Wednesday, January 21, 2009
Lies of the Left -- The Battle of Algiers
I remember the first time I saw the Battle of Algiers. It was in the early seventies at a university venue and it scared the Hell out of me. I had heard a lot about the film through the late Sixties and was eager to see what all the fuss was about. I was shocked, not just by its in-your-face anti-western tone and its brutality, but more by the reaction of the audience (overwhelmingly privileged young Ivy League lefties) who cheered on the Arab terrorists with bloody enthusiasm.
Battle of Algiers is a sympathetic depiction of the emergence of an Islamist revolutionary movement in North Africa and it is a shocker. It is one of the most terrifying and important films you will ever see. It is available free on the net. If you haven't seen it yet, check it out here.
Made in 1966 by Italian Marxist, Gillo Pontecorvo, the film is based loosely on the Algerian war of independence from France that took place from 1954 to 1962. The film has been screened by the Pentagon as an illustration of the kind of warfare being waged by Islamist radicals in Iraq and Afghanistan, and it supposedly has been used as an instructional and recruiting film by al Qaeda. It has purportedly inspired radical movements from the IRA to the Black Panthers. That's how relevant it is in these troubled times.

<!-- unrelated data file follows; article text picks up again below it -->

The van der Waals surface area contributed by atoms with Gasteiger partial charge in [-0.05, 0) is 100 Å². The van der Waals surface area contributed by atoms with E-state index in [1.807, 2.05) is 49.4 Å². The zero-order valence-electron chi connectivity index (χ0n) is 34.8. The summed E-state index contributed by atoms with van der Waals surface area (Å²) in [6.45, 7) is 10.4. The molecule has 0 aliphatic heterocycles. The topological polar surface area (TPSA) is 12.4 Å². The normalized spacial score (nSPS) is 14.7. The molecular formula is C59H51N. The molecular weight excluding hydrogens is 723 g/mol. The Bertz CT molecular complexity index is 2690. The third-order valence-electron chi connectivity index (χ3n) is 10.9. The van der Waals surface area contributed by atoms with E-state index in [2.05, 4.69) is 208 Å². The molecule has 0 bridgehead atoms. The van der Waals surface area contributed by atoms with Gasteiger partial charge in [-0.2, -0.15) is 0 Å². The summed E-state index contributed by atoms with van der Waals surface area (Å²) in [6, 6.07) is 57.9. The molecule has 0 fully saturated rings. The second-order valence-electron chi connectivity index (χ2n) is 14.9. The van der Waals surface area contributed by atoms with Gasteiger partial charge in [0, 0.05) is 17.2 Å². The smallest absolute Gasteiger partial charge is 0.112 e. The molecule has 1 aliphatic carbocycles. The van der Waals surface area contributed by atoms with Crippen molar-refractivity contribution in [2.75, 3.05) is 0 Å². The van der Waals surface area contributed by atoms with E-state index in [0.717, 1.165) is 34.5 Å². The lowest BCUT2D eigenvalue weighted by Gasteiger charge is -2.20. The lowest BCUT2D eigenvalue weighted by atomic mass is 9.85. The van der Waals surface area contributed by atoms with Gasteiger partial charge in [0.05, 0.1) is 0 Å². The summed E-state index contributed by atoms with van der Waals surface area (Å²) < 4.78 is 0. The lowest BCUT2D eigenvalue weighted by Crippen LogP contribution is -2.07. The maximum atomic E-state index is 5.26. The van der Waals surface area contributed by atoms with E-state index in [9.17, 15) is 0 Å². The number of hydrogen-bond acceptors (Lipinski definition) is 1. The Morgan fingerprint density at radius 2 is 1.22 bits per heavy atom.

Many people, especially among our cultural elites, have viewed this film and taken its lessons to heart. And that is a tragic thing because it's main message -- that radical Islamism is an unstoppable, authentic, and virtuous force against which weak-willed and corrupt Western democracies cannot stand -- informs much of the opposition to both American and Israeli efforts in the Middle East. But, as Robert Averich argues [here], that perception and the strategic doctrines that flow from it are false and may well prove to be a fatal to the Islamist insurgency.
It is clear that radical Islamists have tried to recreate in Iraq and Afghanistan the conditions that, according to Pontecorvo, brought victory in the Algerian War. So too the tactics -- brutal terrorist attacks that spark even more brutal reprisals from the West, reprisals that victimize and radicalize the local population and enlist them on the side of the radicals.
But Pontecorvo's account of the Algerian insurgency is far from accurate -- Battle of Algiers, after all, is a propaganda film that focuses more on romantic and poetic rather than factual understandings of what went on in Algeria, and far more important America is not France. The actions of the American military and George Bush's administration are far different from those of the ill-fated Fourth French Republic. The American efforts in Iraq and Afghanistan have been prosecuted with far greater sophistication and determination than anything undertaken by European powers in the age of anti-colonialism. And, as we are seeing in Iraq, the results are quite different.
Read Averich's piece [and this followup]. It makes for interesting reading, and it sparks some important lines of thought, not the least about the relationship of film and film-makers to political culture.